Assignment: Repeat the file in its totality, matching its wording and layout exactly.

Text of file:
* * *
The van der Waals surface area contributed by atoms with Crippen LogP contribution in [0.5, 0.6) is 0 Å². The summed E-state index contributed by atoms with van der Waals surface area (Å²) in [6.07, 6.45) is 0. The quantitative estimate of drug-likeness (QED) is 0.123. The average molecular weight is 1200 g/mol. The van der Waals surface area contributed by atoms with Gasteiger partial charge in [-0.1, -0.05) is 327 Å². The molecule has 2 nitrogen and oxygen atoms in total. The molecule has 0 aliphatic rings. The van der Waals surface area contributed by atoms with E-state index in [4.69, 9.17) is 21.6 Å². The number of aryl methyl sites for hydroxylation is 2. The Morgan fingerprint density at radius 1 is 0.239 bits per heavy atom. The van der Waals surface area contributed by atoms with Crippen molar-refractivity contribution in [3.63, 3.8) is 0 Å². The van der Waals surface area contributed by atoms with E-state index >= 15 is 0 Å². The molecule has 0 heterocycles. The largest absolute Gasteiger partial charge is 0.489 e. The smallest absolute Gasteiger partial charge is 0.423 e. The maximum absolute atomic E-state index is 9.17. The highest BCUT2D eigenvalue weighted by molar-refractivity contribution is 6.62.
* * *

The van der Waals surface area contributed by atoms with Crippen LogP contribution in [0.5, 0.6) is 0 Å². The summed E-state index contributed by atoms with van der Waals surface area (Å²) in [6.07, 6.45) is 0. The quantitative estimate of drug-likeness (QED) is 0.123. The average molecular weight is 1200 g/mol. The van der Waals surface area contributed by atoms with Gasteiger partial charge in [-0.1, -0.05) is 327 Å². The molecule has 2 nitrogen and oxygen atoms in total. The molecule has 0 aliphatic rings. The van der Waals surface area contributed by atoms with E-state index in [4.69, 9.17) is 21.6 Å². The number of aryl methyl sites for hydroxylation is 2. The Morgan fingerprint density at radius 1 is 0.239 bits per heavy atom. The van der Waals surface area contributed by atoms with Crippen molar-refractivity contribution in [3.63, 3.8) is 0 Å². The van der Waals surface area contributed by atoms with E-state index >= 15 is 0 Å². The molecule has 0 heterocycles. The largest absolute Gasteiger partial charge is 0.489 e. The smallest absolute Gasteiger partial charge is 0.423 e. The maximum absolute atomic E-state index is 9.17. The highest BCUT2D eigenvalue weighted by molar-refractivity contribution is 6.62.